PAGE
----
The University of Arizona

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CS Dissertation Defense

DateTuesday, April 29, 2014
Time3:30 pm
Concludes5:30 pm
LocationGould-Simpson 701
DetailsReview Committee: Paul Cohen, Mihai Surdeanu, Kobus Barnard & Carole Beale
SpeakerJeremy Wright
TitlePh.D. Candidate
AffiliationComputer Science, University of Arizona

Acquiring the Syntax and Semantics of Spatial Referring Expressions

To be useful for communication language must be grounded in perceptions of the world. But acquiring such grounded language is a challenging task, as most language that a learning agent encounters will have significant syntactic and semantic complexity. Several state of the art methods exist to learn complex grounded language from unannotated utterances, however each requires that the semantic system of the language be completely defined ahead of time. This expectation is problematic as it assumes not only that agents must have complete semantic understanding before starting to learn language, but also that the human designers of these systems can accurately transcribe the semantics of human languages in great detail.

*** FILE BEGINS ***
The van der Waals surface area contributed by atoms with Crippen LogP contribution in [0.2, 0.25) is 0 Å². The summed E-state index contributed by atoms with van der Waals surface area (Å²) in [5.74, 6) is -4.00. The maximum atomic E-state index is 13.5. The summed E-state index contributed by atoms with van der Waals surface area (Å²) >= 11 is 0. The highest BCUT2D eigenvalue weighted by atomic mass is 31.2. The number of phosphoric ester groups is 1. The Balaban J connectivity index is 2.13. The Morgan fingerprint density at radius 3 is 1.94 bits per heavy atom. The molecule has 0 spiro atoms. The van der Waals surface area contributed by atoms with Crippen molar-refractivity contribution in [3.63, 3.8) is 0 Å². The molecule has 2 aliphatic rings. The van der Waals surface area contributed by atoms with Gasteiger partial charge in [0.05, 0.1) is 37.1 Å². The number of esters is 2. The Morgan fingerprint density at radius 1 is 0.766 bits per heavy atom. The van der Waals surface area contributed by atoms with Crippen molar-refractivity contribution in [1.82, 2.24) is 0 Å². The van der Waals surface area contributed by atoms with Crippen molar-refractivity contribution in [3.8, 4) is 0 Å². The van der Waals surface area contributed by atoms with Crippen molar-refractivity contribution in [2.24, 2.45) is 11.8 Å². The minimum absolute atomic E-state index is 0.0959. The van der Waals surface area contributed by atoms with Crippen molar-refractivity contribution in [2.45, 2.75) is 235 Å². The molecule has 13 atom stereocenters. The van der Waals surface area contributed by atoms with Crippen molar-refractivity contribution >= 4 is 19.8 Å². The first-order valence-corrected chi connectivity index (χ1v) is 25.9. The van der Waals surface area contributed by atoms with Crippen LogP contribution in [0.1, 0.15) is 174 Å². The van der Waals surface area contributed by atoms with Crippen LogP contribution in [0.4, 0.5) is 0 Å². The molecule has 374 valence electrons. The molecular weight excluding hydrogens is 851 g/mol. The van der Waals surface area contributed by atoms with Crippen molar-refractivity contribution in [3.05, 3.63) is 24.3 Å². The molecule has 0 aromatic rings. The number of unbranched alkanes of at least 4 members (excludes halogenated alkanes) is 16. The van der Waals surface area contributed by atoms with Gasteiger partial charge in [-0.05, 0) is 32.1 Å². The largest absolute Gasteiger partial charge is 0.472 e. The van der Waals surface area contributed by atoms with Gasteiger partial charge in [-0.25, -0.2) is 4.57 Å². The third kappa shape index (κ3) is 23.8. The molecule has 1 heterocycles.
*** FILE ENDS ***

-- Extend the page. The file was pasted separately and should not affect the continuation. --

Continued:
We present Reagent (Referring Expression Agent), a system for concurrently learning the syntax and semantics of complex English referring expressions, with an emphasis on spatial referring expressions. Rather than requiring fully predefined semantic representations, Reagent only requires access to a set of semantic primitives from which it can build appropriate representations. We present results demonstrating that Reagent can acquire constructions that are missing from its initial grammar by observing the contextual utterances of a fully fluent agent. Reagent can approach fluent accuracy at inferring the referent of such expressions, and learns meanings that are qualitatively similar to the constructions of the agent from which it is learning. We propose that this approach could be expanded to other types of expressions and other languages, and could form a foundation for general natural language acquisition.